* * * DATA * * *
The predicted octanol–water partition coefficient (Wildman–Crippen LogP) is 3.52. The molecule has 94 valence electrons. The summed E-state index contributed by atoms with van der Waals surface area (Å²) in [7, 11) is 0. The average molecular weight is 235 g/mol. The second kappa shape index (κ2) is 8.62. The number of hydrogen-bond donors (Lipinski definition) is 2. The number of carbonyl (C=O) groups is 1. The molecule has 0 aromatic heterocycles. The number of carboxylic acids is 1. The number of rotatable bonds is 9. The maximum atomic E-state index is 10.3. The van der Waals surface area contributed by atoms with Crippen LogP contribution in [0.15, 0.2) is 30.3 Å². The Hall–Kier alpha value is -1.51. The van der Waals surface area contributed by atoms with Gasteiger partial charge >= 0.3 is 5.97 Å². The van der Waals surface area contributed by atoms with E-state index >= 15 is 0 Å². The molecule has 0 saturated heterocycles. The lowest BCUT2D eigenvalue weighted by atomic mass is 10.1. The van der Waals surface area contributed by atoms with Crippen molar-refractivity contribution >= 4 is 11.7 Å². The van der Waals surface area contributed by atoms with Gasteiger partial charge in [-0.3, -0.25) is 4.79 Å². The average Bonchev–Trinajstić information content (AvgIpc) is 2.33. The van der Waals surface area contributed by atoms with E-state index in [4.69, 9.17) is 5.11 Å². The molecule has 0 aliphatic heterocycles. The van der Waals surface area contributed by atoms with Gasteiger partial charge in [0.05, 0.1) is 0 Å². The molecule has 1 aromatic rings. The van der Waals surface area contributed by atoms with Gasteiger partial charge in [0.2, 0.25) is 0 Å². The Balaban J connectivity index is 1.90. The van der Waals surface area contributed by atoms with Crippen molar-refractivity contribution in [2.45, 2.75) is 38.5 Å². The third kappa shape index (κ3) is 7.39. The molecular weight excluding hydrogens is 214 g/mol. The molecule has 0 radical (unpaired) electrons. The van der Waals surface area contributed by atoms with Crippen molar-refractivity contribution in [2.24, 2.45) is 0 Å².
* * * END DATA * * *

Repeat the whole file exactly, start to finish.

The predicted octanol–water partition coefficient (Wildman–Crippen LogP) is 3.52. The molecule has 94 valence electrons. The summed E-state index contributed by atoms with van der Waals surface area (Å²) in [7, 11) is 0. The average molecular weight is 235 g/mol. The second kappa shape index (κ2) is 8.62. The number of hydrogen-bond donors (Lipinski definition) is 2. The number of carbonyl (C=O) groups is 1. The molecule has 0 aromatic heterocycles. The number of carboxylic acids is 1. The number of rotatable bonds is 9. The maximum atomic E-state index is 10.3. The van der Waals surface area contributed by atoms with Crippen LogP contribution in [0.15, 0.2) is 30.3 Å². The Hall–Kier alpha value is -1.51. The van der Waals surface area contributed by atoms with Gasteiger partial charge >= 0.3 is 5.97 Å². The van der Waals surface area contributed by atoms with E-state index >= 15 is 0 Å². The molecule has 0 saturated heterocycles. The lowest BCUT2D eigenvalue weighted by atomic mass is 10.1. The van der Waals surface area contributed by atoms with Crippen molar-refractivity contribution >= 4 is 11.7 Å². The van der Waals surface area contributed by atoms with Gasteiger partial charge in [-0.3, -0.25) is 4.79 Å². The average Bonchev–Trinajstić information content (AvgIpc) is 2.33. The van der Waals surface area contributed by atoms with E-state index in [4.69, 9.17) is 5.11 Å². The molecule has 0 aliphatic heterocycles. The van der Waals surface area contributed by atoms with Gasteiger partial charge in [0.05, 0.1) is 0 Å². The molecule has 1 aromatic rings. The van der Waals surface area contributed by atoms with Gasteiger partial charge in [0.2, 0.25) is 0 Å². The Balaban J connectivity index is 1.90. The van der Waals surface area contributed by atoms with Crippen molar-refractivity contribution in [2.45, 2.75) is 38.5 Å². The third kappa shape index (κ3) is 7.39. The molecular weight excluding hydrogens is 214 g/mol. The molecule has 0 radical (unpaired) electrons. The van der Waals surface area contributed by atoms with Crippen molar-refractivity contribution in [2.24, 2.45) is 0 Å².